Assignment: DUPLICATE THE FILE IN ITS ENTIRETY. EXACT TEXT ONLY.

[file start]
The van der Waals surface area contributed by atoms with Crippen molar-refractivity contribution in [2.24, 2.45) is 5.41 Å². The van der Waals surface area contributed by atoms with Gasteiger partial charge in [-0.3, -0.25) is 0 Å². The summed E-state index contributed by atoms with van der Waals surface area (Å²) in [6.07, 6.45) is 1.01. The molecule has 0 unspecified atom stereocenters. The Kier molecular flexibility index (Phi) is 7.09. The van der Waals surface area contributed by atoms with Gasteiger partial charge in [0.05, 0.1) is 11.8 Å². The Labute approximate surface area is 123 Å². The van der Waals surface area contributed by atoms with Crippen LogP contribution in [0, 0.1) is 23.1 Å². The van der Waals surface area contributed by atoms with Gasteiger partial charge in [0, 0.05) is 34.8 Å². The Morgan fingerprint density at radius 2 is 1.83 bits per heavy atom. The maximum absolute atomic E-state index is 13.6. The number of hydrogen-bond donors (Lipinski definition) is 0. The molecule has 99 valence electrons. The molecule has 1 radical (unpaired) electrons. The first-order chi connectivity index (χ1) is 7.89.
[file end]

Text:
The van der Waals surface area contributed by atoms with Crippen molar-refractivity contribution in [2.24, 2.45) is 5.41 Å². The van der Waals surface area contributed by atoms with Gasteiger partial charge in [-0.3, -0.25) is 0 Å². The summed E-state index contributed by atoms with van der Waals surface area (Å²) in [6.07, 6.45) is 1.01. The molecule has 0 unspecified atom stereocenters. The Kier molecular flexibility index (Phi) is 7.09. The van der Waals surface area contributed by atoms with Gasteiger partial charge in [0.05, 0.1) is 11.8 Å². The Labute approximate surface area is 123 Å². The van der Waals surface area contributed by atoms with Crippen LogP contribution in [0, 0.1) is 23.1 Å². The van der Waals surface area contributed by atoms with Gasteiger partial charge in [0, 0.05) is 34.8 Å². The Morgan fingerprint density at radius 2 is 1.83 bits per heavy atom. The maximum absolute atomic E-state index is 13.6. The number of hydrogen-bond donors (Lipinski definition) is 0. The molecule has 99 valence electrons. The molecule has 1 radical (unpaired) electrons. The first-order chi connectivity index (χ1) is 7.89.